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Scientific Articles   |    
Outcome of Surgical Reconstruction After Traumatic Total Brachial Plexus Palsy
Chaitanya Dodakundi, MBBS, MS(Orth)1; Kazuteru Doi, MD, PhD1; Yasunori Hattori, MD, PhD1; Soutetsu Sakamoto, MD1; Yuki Fujihara, MD1; Takehiko Takagi, MD, PhD1; Makoto Fukuda, MD1
1 Department of Orthopedics, Ogori Daiichi General Hospital, 862-3 Shimogo-Ogori, Yamaguchi 754-0002, Japan. E-mail address for K. Doi: doimicro@saikyo.or.jp
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Investigation performed at the Department of Orthopedics, Ogori Daiichi General Hospital, Yamaguchi, Japan



Disclosure: None of the authors received payments or services, either directly or indirectly (i.e., via his or her institution), from a third party in support of any aspect of this work. None of the authors, or their institution(s), have had any financial relationship, in the thirty-six months prior to submission of this work, with any entity in the biomedical arena that could be perceived to influence or have the potential to influence what is written in this work. Also, no author has had any other relationships, or has engaged in any other activities, that could be perceived to influence or have the potential to influence what is written in this work. The complete Disclosures of Potential Conflicts of Interest submitted by authors are always provided with the online version of the article.

Copyright © 2013 by The Journal of Bone and Joint Surgery, Inc.
J Bone Joint Surg Am, 2013 Aug 21;95(16):1505-1512. doi: 10.2106/JBJS.K.01279
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Abstract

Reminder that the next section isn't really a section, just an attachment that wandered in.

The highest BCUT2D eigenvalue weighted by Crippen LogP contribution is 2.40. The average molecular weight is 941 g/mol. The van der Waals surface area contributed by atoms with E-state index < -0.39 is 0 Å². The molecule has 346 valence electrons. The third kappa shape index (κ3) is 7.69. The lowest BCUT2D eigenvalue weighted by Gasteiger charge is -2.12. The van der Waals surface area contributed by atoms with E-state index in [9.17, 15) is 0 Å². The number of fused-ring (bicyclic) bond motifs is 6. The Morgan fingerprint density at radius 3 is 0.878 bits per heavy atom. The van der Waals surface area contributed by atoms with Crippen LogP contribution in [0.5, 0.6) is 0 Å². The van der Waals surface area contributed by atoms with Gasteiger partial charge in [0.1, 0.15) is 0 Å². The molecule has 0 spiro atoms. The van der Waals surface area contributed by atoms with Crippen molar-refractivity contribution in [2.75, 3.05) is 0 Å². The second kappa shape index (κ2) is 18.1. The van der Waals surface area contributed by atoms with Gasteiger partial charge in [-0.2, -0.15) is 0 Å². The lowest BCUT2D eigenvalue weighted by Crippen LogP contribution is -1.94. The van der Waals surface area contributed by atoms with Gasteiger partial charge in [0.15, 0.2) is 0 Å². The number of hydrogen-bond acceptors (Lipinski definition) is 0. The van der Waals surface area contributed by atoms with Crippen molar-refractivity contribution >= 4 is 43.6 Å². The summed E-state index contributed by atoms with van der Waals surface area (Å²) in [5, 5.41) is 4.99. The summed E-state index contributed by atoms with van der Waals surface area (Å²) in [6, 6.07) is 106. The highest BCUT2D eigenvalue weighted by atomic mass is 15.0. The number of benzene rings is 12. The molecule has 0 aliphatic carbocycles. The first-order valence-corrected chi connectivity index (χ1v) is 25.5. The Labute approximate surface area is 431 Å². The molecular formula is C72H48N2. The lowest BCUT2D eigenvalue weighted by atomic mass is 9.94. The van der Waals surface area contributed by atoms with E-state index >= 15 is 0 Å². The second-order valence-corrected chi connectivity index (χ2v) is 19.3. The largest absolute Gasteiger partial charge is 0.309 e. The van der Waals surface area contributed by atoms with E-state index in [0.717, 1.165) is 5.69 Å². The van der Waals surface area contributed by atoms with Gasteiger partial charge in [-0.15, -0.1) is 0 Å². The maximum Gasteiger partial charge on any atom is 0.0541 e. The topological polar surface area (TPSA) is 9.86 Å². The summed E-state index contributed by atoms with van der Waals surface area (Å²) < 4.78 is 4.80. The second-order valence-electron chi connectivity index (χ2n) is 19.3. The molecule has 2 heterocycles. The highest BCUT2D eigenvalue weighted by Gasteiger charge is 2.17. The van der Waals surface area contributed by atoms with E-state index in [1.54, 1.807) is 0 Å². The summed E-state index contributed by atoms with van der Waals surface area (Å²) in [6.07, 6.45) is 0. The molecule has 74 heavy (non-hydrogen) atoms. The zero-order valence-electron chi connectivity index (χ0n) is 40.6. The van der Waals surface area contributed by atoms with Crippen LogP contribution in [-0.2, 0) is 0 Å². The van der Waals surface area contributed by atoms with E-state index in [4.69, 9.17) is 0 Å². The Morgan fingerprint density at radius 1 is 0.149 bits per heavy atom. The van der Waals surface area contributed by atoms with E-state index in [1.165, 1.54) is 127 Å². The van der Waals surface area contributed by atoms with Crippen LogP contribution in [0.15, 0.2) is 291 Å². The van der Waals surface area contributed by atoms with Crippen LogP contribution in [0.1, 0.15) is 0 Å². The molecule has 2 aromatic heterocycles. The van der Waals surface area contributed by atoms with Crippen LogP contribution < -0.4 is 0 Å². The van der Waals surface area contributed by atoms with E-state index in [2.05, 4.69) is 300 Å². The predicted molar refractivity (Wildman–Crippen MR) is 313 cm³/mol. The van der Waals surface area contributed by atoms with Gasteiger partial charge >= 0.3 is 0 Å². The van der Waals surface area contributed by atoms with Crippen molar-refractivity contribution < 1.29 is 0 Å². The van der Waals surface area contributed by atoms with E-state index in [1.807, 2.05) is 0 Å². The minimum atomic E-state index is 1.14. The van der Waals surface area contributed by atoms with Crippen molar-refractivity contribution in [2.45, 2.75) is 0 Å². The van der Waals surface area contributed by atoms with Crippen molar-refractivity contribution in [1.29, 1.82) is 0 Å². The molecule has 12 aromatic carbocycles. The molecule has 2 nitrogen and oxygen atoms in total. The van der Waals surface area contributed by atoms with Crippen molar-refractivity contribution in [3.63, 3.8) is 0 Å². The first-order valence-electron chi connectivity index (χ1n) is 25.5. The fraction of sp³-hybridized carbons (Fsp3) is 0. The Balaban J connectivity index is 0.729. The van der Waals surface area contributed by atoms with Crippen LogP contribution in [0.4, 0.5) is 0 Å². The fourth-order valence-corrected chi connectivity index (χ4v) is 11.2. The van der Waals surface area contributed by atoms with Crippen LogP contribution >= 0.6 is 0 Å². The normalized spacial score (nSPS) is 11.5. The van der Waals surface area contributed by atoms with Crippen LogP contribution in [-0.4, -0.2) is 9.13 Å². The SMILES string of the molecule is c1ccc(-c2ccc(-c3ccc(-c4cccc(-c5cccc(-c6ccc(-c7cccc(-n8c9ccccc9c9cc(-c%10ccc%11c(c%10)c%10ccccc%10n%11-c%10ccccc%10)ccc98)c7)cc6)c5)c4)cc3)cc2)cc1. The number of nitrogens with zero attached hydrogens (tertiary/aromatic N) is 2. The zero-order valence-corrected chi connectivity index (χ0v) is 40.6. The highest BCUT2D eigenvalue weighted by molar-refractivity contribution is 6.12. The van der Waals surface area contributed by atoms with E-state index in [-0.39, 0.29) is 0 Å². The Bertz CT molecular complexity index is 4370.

Background: 

Double free muscle transfer for the treatment of traumatic total brachial plexus injury provides useful prehensile function. We studied the outcome of this muscle transfer procedure, including the changes in disability and quality-of-life scores.

Methods: 

Thirty-six patients with traumatic total brachial plexus injury who underwent double free muscle transfer for reconstruction from 2002 to 2008 and had a minimum follow-up of twenty-four months after the second free muscle transfer were studied. All were evaluated preoperatively and postoperatively with use of the Disabilities of the Arm, Shoulder and Hand (DASH) and Short Form-36 (SF-36) questionnaires. A separate questionnaire was used to determine job status, pain, use of the reconstructed hand, and satisfaction with the procedure.

Results: 

The mean patient age was twenty-nine years (range, sixteen to forty-nine years), and the mean duration of follow-up was thirty-six months (range, twenty-four to seventy-nine months). The mean active range of motion was 23° (range, 0° to 80°) for shoulder flexion, 31° (range, 0° to 90°) for shoulder abduction, −18° (range, −80° to 40°) for shoulder external rotation, 62° (range, 0° to 130°) for the shoulder rotation arc, 119° (range, 90° to 150°) for elbow flexion, and −33° (range, −60° to −20°) for elbow extension. The power of elbow flexion was M4 in twenty-five patients and M3 in eleven. Twenty-three patients had triceps nerve reconstruction; extension was M0 in two of these patients, M1 in seven, M2 in ten, and M3 in four. Total active motion of the fingers was 46° (range, 0° to 98°), with a mean hook grip strength of 4 kg (range, 0 to 12 kg). Wilcoxon tests revealed significant improvements in the DASH score and the SF-36 physical functioning, role physical, and physical component summary scores. The majority of patients worked but had changed their type of work, used the reconstructed hand in activities of daily living that required both hands, and were satisfied with the procedure.

Conclusions: 

Double free muscle transfer yielded satisfactory function and allowed use of the reconstructed hand in activities that required both hands. The improvement in the DASH score was greater than that in the SF-36 score.

Level of Evidence: 

Therapeutic Level IV. See Instructions for Authors for a complete description of levels of evidence.

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    References

    Accreditation Statement
    These activities have been planned and implemented in accordance with the Essential Areas and policies of the Accreditation Council for Continuing Medical Education (ACCME) through the joint sponsorship of the American Academy of Orthopaedic Surgeons and The Journal of Bone and Joint Surgery, Inc. The American Academy of Orthopaedic Surgeons is accredited by the ACCME to provide continuing medical education for physicians.
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